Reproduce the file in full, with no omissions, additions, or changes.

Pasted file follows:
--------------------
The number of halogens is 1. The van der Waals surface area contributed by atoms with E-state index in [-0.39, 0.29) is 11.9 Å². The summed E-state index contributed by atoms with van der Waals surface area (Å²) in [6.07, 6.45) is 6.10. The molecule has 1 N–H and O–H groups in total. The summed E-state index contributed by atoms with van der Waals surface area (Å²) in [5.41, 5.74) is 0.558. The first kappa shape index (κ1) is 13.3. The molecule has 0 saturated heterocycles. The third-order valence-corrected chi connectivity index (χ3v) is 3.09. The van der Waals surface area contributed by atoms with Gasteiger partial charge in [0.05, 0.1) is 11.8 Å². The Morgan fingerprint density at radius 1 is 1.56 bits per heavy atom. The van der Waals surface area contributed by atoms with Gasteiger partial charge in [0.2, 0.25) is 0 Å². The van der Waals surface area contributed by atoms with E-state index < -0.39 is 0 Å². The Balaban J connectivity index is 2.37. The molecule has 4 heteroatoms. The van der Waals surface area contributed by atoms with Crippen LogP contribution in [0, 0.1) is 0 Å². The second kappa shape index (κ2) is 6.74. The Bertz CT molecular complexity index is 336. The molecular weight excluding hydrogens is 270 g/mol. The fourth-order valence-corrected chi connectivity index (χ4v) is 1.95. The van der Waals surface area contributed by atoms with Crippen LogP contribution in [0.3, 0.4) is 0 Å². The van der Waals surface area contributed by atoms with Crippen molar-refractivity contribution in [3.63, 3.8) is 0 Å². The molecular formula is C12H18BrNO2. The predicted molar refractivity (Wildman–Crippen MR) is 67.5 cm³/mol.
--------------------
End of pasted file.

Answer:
The number of halogens is 1. The van der Waals surface area contributed by atoms with E-state index in [-0.39, 0.29) is 11.9 Å². The summed E-state index contributed by atoms with van der Waals surface area (Å²) in [6.07, 6.45) is 6.10. The molecule has 1 N–H and O–H groups in total. The summed E-state index contributed by atoms with van der Waals surface area (Å²) in [5.41, 5.74) is 0.558. The first kappa shape index (κ1) is 13.3. The molecule has 0 saturated heterocycles. The third-order valence-corrected chi connectivity index (χ3v) is 3.09. The van der Waals surface area contributed by atoms with Gasteiger partial charge in [0.05, 0.1) is 11.8 Å². The Morgan fingerprint density at radius 1 is 1.56 bits per heavy atom. The van der Waals surface area contributed by atoms with Gasteiger partial charge in [0.2, 0.25) is 0 Å². The van der Waals surface area contributed by atoms with E-state index < -0.39 is 0 Å². The Balaban J connectivity index is 2.37. The molecule has 4 heteroatoms. The van der Waals surface area contributed by atoms with Crippen LogP contribution in [0, 0.1) is 0 Å². The second kappa shape index (κ2) is 6.74. The Bertz CT molecular complexity index is 336. The molecular weight excluding hydrogens is 270 g/mol. The fourth-order valence-corrected chi connectivity index (χ4v) is 1.95. The van der Waals surface area contributed by atoms with Crippen LogP contribution in [0.3, 0.4) is 0 Å². The van der Waals surface area contributed by atoms with Crippen molar-refractivity contribution in [3.63, 3.8) is 0 Å². The molecular formula is C12H18BrNO2. The predicted molar refractivity (Wildman–Crippen MR) is 67.5 cm³/mol.